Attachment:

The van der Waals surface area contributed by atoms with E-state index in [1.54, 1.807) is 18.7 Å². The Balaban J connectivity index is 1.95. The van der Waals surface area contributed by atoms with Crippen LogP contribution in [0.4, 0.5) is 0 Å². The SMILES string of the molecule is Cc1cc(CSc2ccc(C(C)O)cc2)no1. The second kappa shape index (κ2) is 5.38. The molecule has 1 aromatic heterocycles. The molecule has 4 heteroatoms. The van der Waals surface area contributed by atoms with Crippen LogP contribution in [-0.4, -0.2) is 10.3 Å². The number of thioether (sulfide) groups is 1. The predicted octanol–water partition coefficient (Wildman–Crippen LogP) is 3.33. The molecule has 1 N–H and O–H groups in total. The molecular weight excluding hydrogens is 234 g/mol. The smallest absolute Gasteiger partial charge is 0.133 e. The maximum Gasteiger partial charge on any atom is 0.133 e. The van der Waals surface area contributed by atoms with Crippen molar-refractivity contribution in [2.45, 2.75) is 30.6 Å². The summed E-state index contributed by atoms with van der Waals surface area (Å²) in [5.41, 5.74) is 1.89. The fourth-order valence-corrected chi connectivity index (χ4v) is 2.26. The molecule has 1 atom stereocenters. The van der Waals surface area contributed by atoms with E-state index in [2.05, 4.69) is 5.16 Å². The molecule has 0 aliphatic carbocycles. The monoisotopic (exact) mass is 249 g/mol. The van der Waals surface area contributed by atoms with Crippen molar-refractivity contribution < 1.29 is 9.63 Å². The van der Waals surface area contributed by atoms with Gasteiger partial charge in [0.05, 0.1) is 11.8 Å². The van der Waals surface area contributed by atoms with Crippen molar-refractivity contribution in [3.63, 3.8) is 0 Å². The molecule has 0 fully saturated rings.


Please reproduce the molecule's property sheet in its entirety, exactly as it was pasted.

The van der Waals surface area contributed by atoms with E-state index in [1.54, 1.807) is 18.7 Å². The Balaban J connectivity index is 1.95. The van der Waals surface area contributed by atoms with Crippen LogP contribution in [0.4, 0.5) is 0 Å². The SMILES string of the molecule is Cc1cc(CSc2ccc(C(C)O)cc2)no1. The second kappa shape index (κ2) is 5.38. The molecule has 1 aromatic heterocycles. The molecule has 4 heteroatoms. The van der Waals surface area contributed by atoms with Crippen LogP contribution in [-0.4, -0.2) is 10.3 Å². The number of thioether (sulfide) groups is 1. The predicted octanol–water partition coefficient (Wildman–Crippen LogP) is 3.33. The molecule has 1 N–H and O–H groups in total. The molecular weight excluding hydrogens is 234 g/mol. The smallest absolute Gasteiger partial charge is 0.133 e. The maximum Gasteiger partial charge on any atom is 0.133 e. The van der Waals surface area contributed by atoms with Crippen molar-refractivity contribution in [2.45, 2.75) is 30.6 Å². The summed E-state index contributed by atoms with van der Waals surface area (Å²) in [5.41, 5.74) is 1.89. The fourth-order valence-corrected chi connectivity index (χ4v) is 2.26. The molecule has 1 atom stereocenters. The van der Waals surface area contributed by atoms with E-state index in [2.05, 4.69) is 5.16 Å². The molecule has 0 aliphatic carbocycles. The monoisotopic (exact) mass is 249 g/mol. The van der Waals surface area contributed by atoms with Crippen molar-refractivity contribution < 1.29 is 9.63 Å². The van der Waals surface area contributed by atoms with Gasteiger partial charge in [0.05, 0.1) is 11.8 Å². The van der Waals surface area contributed by atoms with Crippen molar-refractivity contribution in [3.63, 3.8) is 0 Å². The molecule has 0 fully saturated rings.